Friday, August 20, 2010

OldTime Radio Friday - Vic & Sade and The Batman Mystery Club!

Whew!...after a week of modem troubles, we're back on track with our weekly appreciation of OldTime Radio, more specifically a "big picture" look at Vic & Sade and little forays to the land of afternoon juvenile adventure serials.


The more I listen to Vic & Sade the more amazed I am to think that these were all (5 days a week for 12 years) written single-handedly by one man, Paul Rhymer.


The solidity of the characters, represented by individual characteristics in speech and personalities is incredible. Just take a listen to this batch of episodes from 1939 and see if you don't agree. The naturalness of the dialogue is also outstanding, if it weren't for the irony hidden subtlety behind every phrase, you'd swear this real-life-like dialogue was the real-life banality we all listen to every day in the real world. Such a light touch to bring laugh-out loud moments.

From January 2, 1939, we hear a stern Vic in a tight situation. He is short on time to get to a lodge meeting and finds his lodge regalia has been lent out all over town. His real consternation is in that, Sade and Rush fail to see the dire seriousness of all things lodge. Vic knows the importance of his family and his job...but when it comes to the pomp and circumstance of his lodge or proper parade etiquette, well THAT's important!



From January 16, 1939, a bursting with pride Sade boasts of the compliments she's earned in her gardening. That could be all you'd need to describe the plot of this episode and most episodes can be described in a single banal line like that, but the rich interaction between Vic, Sade and Rush over the most trivial of things is thick and meaty as it plays out on your listening pallet.



Bonus OTR time!

Last time we heard the pilot for the "Superman" radio show. While Supey's stalwart costumed buddy Batman and his boy sidekick Robin made plenty of guest appearances on Superman's show, the dynamic duo never graduated to a radio show of their own.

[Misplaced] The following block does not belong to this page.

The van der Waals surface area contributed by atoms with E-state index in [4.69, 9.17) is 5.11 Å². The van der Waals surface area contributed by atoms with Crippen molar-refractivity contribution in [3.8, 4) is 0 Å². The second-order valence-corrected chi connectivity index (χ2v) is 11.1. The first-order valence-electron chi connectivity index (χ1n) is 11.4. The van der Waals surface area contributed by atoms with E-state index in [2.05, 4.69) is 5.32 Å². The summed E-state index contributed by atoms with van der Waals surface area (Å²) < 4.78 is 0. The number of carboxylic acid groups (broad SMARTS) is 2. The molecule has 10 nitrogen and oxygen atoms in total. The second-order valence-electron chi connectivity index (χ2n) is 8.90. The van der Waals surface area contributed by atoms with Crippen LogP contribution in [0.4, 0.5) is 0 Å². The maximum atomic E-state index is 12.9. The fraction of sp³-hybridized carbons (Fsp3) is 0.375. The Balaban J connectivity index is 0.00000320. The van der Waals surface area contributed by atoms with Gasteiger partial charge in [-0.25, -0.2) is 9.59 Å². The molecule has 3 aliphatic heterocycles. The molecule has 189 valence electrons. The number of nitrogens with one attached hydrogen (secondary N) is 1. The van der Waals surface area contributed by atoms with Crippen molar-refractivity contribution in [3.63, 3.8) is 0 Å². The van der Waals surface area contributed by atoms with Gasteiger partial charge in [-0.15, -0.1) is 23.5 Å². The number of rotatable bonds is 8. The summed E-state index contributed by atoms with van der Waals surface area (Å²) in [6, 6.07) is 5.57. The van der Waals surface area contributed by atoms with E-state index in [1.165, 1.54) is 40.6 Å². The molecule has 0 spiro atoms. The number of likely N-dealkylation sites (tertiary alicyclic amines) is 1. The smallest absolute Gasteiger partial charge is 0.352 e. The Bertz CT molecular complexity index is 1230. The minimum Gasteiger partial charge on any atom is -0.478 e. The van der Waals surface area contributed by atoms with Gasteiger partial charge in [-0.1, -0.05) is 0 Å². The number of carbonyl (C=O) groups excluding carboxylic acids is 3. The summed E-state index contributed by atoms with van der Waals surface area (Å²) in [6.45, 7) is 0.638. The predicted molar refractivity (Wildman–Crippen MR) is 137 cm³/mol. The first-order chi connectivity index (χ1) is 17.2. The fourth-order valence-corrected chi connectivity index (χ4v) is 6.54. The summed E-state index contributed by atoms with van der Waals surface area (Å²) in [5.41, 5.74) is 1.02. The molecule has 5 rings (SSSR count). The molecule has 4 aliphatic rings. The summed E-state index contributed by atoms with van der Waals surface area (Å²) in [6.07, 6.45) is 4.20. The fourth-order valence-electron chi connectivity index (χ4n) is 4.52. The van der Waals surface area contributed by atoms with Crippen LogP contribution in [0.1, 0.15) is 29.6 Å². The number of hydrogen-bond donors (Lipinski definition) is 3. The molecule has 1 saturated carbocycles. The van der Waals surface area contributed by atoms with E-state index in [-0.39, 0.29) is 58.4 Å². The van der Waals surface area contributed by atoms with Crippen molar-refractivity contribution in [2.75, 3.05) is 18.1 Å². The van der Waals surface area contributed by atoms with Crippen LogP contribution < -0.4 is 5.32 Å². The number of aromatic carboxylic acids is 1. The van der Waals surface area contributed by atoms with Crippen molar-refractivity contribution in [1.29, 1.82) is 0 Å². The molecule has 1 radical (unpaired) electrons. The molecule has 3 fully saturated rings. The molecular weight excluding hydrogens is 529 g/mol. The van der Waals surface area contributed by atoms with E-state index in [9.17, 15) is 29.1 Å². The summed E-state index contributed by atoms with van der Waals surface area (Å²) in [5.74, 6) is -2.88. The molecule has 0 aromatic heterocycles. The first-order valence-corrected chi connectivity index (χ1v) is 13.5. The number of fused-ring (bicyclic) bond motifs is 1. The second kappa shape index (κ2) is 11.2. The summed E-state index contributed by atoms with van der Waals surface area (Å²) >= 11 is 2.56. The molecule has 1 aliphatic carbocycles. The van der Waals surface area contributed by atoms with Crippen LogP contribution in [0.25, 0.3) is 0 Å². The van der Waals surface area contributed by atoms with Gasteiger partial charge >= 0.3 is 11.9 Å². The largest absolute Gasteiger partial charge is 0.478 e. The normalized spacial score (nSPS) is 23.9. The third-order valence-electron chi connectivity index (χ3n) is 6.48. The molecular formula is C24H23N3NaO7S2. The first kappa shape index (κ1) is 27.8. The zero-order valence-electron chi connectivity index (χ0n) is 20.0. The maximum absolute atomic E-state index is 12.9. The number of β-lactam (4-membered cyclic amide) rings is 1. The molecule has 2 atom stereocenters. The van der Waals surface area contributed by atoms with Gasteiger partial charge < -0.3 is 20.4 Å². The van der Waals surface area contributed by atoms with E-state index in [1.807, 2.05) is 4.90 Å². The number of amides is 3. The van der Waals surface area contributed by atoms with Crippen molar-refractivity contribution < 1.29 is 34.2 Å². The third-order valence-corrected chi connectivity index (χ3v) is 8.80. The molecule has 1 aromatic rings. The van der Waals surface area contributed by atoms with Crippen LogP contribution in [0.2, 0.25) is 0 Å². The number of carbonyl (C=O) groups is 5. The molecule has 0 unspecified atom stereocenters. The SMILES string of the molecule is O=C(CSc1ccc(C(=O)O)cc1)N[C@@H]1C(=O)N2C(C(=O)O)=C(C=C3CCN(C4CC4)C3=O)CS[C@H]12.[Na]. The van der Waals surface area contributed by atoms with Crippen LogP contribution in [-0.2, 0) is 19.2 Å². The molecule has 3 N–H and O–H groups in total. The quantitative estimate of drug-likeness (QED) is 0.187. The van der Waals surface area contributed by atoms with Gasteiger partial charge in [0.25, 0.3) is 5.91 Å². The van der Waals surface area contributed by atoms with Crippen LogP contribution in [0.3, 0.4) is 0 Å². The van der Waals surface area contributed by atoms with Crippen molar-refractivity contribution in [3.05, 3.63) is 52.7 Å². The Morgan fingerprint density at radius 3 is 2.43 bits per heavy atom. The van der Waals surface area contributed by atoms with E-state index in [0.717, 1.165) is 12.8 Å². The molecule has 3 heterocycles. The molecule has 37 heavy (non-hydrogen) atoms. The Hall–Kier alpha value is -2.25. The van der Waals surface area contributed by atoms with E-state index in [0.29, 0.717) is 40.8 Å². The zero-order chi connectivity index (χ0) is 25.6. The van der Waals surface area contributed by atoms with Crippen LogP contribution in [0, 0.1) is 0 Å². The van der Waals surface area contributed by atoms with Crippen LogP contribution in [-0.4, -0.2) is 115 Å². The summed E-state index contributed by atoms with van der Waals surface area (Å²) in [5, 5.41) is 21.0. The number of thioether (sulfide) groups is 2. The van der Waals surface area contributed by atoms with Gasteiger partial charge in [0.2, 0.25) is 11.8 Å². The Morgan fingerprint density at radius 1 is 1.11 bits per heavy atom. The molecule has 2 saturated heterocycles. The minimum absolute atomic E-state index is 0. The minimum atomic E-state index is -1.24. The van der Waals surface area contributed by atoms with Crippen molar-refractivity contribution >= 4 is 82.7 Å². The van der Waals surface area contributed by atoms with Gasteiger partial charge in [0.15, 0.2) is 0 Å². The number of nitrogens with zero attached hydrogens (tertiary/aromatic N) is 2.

Batman and Robin did make it to the big screen in a couple of Columbia serials and eventually they found home entertainment ground with the 1966 television series (not to mention innumerable animated shows from the 1970's to the present) but never a regular place on the airwaves of radio.

But NOT for lack of trying. In 1955, long into televisions stranglehold on the life of radio, a pilot was made for a proposed Batman radio show. The show was never picked up for network or syndication, besides the kiddie set was tuned into "Howdy Doody", "Time for Beany" and their like and staring at the radio for their after school entertainment was a thing of the past, but the pilot lives on with us.

Take a listen. Every incarnation of a character like Batman who survives decades of fictional daring-do and crosses media barriers, has a unique spin on them. This radio trial is no different. Enjoy the Batman Mystery Club as the solve the mystery of "The Monster or Dumphry Hall"!



Mmmmmmmm the crackle of ozone as the tubes heat up and the speeding up of our hearts as magical adventure comes through the thin air into our living rooms...God I love radio!

Talk to you later!

2 comments:

Chris Riesbeck said...

Rhymer's quantity, quality, subtlety, and timelessness are indeed amazing and way too little appreciated. During my annual physical a few years ago, the topic of old-time radio came up and my doctor (another boomer) floored me as he not only knew about Vic and Sade, but was able to rattle off half a dozen of those hilarious book and movie titles that Rhymer would throw in (nice list at http://kinnexions.com/smlfamily/vicnsade/vicnsade.htm).

Have you ever read the scripts, particularly for episodes you've not heard? I found them quite effective that way too.

Jeff Overturf said...

I have thought of listing the great books, movie titles, cities and names here as I post what I have. They are truly hollarious. I hope you kept that doctor...sounds like one I could trust.

I have not read the scripts as yet, but I am happy to know so many are available and happier still that, even though not widely available there is an archive containing so many more for preservation. I am going to find some and read them though as I'm sure the clarity of character that Rhymer wrote and the actors perfect reading of these parts will come bouncing off the written page wonderfully!

Thanks for checking in Chris! More to come!

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